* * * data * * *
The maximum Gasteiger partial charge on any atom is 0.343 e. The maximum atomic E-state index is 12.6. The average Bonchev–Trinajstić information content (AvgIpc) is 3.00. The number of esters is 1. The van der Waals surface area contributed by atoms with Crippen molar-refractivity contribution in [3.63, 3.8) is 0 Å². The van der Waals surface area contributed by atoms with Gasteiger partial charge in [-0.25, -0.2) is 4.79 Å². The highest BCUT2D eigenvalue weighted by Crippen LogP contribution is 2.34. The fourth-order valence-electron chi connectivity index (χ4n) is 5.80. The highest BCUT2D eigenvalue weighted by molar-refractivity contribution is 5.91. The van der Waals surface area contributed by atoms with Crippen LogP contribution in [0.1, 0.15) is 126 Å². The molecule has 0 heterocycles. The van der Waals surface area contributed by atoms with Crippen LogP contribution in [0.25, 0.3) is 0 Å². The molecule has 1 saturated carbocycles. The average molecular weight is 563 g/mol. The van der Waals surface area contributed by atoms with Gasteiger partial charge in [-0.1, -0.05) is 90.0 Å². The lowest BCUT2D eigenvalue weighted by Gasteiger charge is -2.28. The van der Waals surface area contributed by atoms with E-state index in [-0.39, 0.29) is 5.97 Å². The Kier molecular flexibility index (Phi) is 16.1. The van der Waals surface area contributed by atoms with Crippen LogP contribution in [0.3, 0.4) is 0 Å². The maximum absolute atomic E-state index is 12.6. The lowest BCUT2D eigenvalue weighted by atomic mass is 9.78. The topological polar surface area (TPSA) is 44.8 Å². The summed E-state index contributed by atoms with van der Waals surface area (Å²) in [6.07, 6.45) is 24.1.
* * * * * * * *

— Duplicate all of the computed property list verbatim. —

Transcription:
The maximum Gasteiger partial charge on any atom is 0.343 e. The maximum atomic E-state index is 12.6. The average Bonchev–Trinajstić information content (AvgIpc) is 3.00. The number of esters is 1. The van der Waals surface area contributed by atoms with Crippen molar-refractivity contribution in [3.63, 3.8) is 0 Å². The van der Waals surface area contributed by atoms with Gasteiger partial charge in [-0.25, -0.2) is 4.79 Å². The highest BCUT2D eigenvalue weighted by Crippen LogP contribution is 2.34. The fourth-order valence-electron chi connectivity index (χ4n) is 5.80. The highest BCUT2D eigenvalue weighted by molar-refractivity contribution is 5.91. The van der Waals surface area contributed by atoms with Crippen LogP contribution in [0.1, 0.15) is 126 Å². The molecule has 0 heterocycles. The van der Waals surface area contributed by atoms with Crippen LogP contribution in [0.25, 0.3) is 0 Å². The molecule has 1 saturated carbocycles. The average molecular weight is 563 g/mol. The van der Waals surface area contributed by atoms with Gasteiger partial charge in [-0.1, -0.05) is 90.0 Å². The lowest BCUT2D eigenvalue weighted by Gasteiger charge is -2.28. The van der Waals surface area contributed by atoms with E-state index in [-0.39, 0.29) is 5.97 Å². The Kier molecular flexibility index (Phi) is 16.1. The van der Waals surface area contributed by atoms with Crippen LogP contribution in [0.3, 0.4) is 0 Å². The maximum absolute atomic E-state index is 12.6. The lowest BCUT2D eigenvalue weighted by atomic mass is 9.78. The topological polar surface area (TPSA) is 44.8 Å². The summed E-state index contributed by atoms with van der Waals surface area (Å²) in [6.07, 6.45) is 24.1.